Rupert Murdoch’s media holdings dominate the news market in much of the English-speaking world. In his native Australia, he owns between six and seven of every ten national and metro papers sold. In Britain, The Sun and The Times command the newsstand tabloid market. And in America, he owns Fox News, The Wall Street Journal, and the New York Post. Then there’s also his film studios, TV networks, and publishing companies.
But cracks are beginning to appear in Murdoch’s empire. In 2011, The Guardian revealed that Murdoch’s News of the World had hacked into the voicemail of a young woman who had been abducted and killed. The phone activity gave false hope to the girl’s parents that she may be alive and the scandal that ensued led to the closure of the News of the World. The investigation has escalated into an enormous case involving bribery, computer hacking, and conspiracy among Murdoch’s media holdings, Scotland Yard, and Britain’s political elite.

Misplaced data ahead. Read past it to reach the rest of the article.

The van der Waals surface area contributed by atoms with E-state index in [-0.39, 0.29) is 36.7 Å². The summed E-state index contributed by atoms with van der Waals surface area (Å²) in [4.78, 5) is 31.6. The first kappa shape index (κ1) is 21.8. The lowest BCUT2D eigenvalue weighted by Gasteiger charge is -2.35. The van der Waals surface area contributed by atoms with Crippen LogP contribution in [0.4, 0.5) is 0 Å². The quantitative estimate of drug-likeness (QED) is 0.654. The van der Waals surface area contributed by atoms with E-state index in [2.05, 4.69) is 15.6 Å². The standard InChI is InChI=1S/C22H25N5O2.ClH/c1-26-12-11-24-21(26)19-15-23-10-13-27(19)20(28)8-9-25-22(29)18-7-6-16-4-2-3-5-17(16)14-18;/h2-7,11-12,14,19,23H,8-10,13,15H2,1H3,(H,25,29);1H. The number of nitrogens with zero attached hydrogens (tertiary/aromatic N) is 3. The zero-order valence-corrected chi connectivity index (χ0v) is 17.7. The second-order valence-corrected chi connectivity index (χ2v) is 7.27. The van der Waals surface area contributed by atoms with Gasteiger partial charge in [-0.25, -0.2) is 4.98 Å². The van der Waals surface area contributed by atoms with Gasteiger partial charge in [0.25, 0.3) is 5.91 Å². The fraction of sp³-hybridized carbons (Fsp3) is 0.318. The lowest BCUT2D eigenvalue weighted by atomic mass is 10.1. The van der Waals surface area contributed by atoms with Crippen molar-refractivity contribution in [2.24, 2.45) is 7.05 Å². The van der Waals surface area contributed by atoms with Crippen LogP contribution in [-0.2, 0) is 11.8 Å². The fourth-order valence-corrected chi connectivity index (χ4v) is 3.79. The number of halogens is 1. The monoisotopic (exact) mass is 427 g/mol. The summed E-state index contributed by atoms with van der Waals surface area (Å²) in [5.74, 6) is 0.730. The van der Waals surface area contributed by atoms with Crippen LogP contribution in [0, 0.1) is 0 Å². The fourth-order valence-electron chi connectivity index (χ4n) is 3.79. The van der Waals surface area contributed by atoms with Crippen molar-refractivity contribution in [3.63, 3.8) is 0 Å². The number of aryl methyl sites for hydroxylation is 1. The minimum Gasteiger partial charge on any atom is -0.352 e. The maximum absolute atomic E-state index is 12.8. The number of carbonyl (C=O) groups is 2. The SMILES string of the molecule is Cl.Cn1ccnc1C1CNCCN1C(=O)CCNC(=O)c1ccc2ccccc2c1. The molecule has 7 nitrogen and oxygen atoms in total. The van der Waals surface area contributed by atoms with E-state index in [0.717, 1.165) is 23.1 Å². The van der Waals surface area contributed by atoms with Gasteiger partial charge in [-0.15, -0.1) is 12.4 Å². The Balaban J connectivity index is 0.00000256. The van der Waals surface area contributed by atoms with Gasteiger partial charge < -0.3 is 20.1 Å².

Meanwhile, Murdoch’s American holdings are fairing better with The Wall Street Journal and Fox News ahead of their peers in terms of audience. But the latter brand has been bruised over the past year, a trend some tie to the network’s overly rosy predictions for Mitt Romney’s presidential campaign in the 2012 contest.
NPR’s media correspondent, David Folkenflik, documents the rise of Murdoch and the recent turn in fortune for the tycoon in his new book Murdoch’s World: The Last of the Old Media Empires.